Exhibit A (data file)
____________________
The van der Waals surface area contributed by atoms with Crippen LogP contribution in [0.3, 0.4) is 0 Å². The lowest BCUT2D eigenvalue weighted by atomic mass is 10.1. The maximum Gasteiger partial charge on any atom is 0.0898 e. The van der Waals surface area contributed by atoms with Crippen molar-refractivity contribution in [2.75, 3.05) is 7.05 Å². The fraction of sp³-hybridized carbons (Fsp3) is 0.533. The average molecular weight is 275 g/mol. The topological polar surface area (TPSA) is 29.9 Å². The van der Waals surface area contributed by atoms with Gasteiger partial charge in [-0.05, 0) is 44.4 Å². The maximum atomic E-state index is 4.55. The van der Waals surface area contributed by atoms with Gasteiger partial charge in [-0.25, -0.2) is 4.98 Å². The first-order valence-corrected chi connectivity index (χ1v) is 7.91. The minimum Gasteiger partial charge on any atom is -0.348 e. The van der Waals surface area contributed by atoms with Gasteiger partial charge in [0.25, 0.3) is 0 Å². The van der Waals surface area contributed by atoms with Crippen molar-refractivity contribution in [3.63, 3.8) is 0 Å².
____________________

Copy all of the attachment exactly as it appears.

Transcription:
The van der Waals surface area contributed by atoms with Crippen LogP contribution in [0.3, 0.4) is 0 Å². The lowest BCUT2D eigenvalue weighted by atomic mass is 10.1. The maximum Gasteiger partial charge on any atom is 0.0898 e. The van der Waals surface area contributed by atoms with Crippen molar-refractivity contribution in [2.75, 3.05) is 7.05 Å². The fraction of sp³-hybridized carbons (Fsp3) is 0.533. The average molecular weight is 275 g/mol. The topological polar surface area (TPSA) is 29.9 Å². The van der Waals surface area contributed by atoms with Gasteiger partial charge in [-0.05, 0) is 44.4 Å². The maximum atomic E-state index is 4.55. The van der Waals surface area contributed by atoms with Gasteiger partial charge in [-0.25, -0.2) is 4.98 Å². The first-order valence-corrected chi connectivity index (χ1v) is 7.91. The minimum Gasteiger partial charge on any atom is -0.348 e. The van der Waals surface area contributed by atoms with Gasteiger partial charge in [0.25, 0.3) is 0 Å². The van der Waals surface area contributed by atoms with Crippen molar-refractivity contribution in [3.63, 3.8) is 0 Å².